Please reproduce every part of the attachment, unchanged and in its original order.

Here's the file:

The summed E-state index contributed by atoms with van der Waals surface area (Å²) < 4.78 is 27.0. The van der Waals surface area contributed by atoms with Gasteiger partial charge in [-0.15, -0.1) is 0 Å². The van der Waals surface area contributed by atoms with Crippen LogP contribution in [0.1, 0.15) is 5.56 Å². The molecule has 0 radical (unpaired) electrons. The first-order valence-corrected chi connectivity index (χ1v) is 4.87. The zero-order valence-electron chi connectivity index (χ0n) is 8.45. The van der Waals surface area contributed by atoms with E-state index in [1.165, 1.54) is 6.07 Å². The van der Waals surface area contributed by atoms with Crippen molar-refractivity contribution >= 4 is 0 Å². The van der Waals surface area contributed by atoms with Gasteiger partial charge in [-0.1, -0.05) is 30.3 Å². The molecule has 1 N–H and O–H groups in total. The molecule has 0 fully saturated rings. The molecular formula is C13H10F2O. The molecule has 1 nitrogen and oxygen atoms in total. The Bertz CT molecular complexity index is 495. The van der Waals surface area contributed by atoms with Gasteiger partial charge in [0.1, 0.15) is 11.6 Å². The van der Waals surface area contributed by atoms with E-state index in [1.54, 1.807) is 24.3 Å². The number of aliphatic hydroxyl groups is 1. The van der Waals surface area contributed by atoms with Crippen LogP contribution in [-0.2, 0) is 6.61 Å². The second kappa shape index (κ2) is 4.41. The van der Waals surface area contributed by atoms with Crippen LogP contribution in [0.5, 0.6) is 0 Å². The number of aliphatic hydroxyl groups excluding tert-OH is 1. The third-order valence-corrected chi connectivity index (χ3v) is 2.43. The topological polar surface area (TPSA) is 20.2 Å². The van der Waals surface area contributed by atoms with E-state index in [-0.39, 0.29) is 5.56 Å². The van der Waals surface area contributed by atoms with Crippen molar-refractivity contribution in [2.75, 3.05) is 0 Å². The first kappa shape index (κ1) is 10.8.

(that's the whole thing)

The summed E-state index contributed by atoms with van der Waals surface area (Å²) < 4.78 is 27.0. The van der Waals surface area contributed by atoms with Gasteiger partial charge in [-0.15, -0.1) is 0 Å². The van der Waals surface area contributed by atoms with Crippen LogP contribution in [0.1, 0.15) is 5.56 Å². The molecule has 0 radical (unpaired) electrons. The first-order valence-corrected chi connectivity index (χ1v) is 4.87. The zero-order valence-electron chi connectivity index (χ0n) is 8.45. The van der Waals surface area contributed by atoms with E-state index in [1.165, 1.54) is 6.07 Å². The van der Waals surface area contributed by atoms with Crippen molar-refractivity contribution >= 4 is 0 Å². The van der Waals surface area contributed by atoms with Gasteiger partial charge in [-0.1, -0.05) is 30.3 Å². The molecule has 1 N–H and O–H groups in total. The molecule has 0 fully saturated rings. The molecular formula is C13H10F2O. The molecule has 1 nitrogen and oxygen atoms in total. The Bertz CT molecular complexity index is 495. The van der Waals surface area contributed by atoms with Gasteiger partial charge in [0.1, 0.15) is 11.6 Å². The van der Waals surface area contributed by atoms with E-state index in [1.54, 1.807) is 24.3 Å². The number of aliphatic hydroxyl groups is 1. The van der Waals surface area contributed by atoms with Crippen LogP contribution in [-0.2, 0) is 6.61 Å². The second kappa shape index (κ2) is 4.41. The van der Waals surface area contributed by atoms with Crippen LogP contribution in [0.5, 0.6) is 0 Å². The number of aliphatic hydroxyl groups excluding tert-OH is 1. The third-order valence-corrected chi connectivity index (χ3v) is 2.43. The topological polar surface area (TPSA) is 20.2 Å². The van der Waals surface area contributed by atoms with E-state index in [-0.39, 0.29) is 5.56 Å². The van der Waals surface area contributed by atoms with Crippen molar-refractivity contribution in [2.75, 3.05) is 0 Å². The first kappa shape index (κ1) is 10.8.